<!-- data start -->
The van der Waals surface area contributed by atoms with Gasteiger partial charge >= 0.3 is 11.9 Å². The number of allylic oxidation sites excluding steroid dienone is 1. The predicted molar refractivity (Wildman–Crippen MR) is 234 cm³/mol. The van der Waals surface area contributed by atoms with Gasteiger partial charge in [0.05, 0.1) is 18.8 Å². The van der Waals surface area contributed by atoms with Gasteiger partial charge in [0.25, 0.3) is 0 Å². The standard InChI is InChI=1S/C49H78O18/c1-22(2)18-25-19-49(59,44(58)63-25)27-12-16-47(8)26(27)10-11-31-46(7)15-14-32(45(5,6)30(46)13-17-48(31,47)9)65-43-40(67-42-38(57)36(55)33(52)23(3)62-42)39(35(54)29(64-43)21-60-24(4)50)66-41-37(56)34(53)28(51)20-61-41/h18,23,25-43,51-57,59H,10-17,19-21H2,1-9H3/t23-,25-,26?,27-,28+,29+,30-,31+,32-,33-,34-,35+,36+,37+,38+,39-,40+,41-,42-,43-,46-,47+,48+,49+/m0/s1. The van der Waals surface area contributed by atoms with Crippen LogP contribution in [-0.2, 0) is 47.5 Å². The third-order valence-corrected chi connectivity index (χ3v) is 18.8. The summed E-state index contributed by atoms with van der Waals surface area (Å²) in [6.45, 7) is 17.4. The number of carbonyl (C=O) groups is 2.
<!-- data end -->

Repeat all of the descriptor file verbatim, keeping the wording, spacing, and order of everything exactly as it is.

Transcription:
The van der Waals surface area contributed by atoms with Gasteiger partial charge >= 0.3 is 11.9 Å². The number of allylic oxidation sites excluding steroid dienone is 1. The predicted molar refractivity (Wildman–Crippen MR) is 234 cm³/mol. The van der Waals surface area contributed by atoms with Gasteiger partial charge in [0.05, 0.1) is 18.8 Å². The van der Waals surface area contributed by atoms with Gasteiger partial charge in [0.25, 0.3) is 0 Å². The standard InChI is InChI=1S/C49H78O18/c1-22(2)18-25-19-49(59,44(58)63-25)27-12-16-47(8)26(27)10-11-31-46(7)15-14-32(45(5,6)30(46)13-17-48(31,47)9)65-43-40(67-42-38(57)36(55)33(52)23(3)62-42)39(35(54)29(64-43)21-60-24(4)50)66-41-37(56)34(53)28(51)20-61-41/h18,23,25-43,51-57,59H,10-17,19-21H2,1-9H3/t23-,25-,26?,27-,28+,29+,30-,31+,32-,33-,34-,35+,36+,37+,38+,39-,40+,41-,42-,43-,46-,47+,48+,49+/m0/s1. The van der Waals surface area contributed by atoms with Crippen LogP contribution in [-0.2, 0) is 47.5 Å². The third-order valence-corrected chi connectivity index (χ3v) is 18.8. The summed E-state index contributed by atoms with van der Waals surface area (Å²) in [6.45, 7) is 17.4. The number of carbonyl (C=O) groups is 2.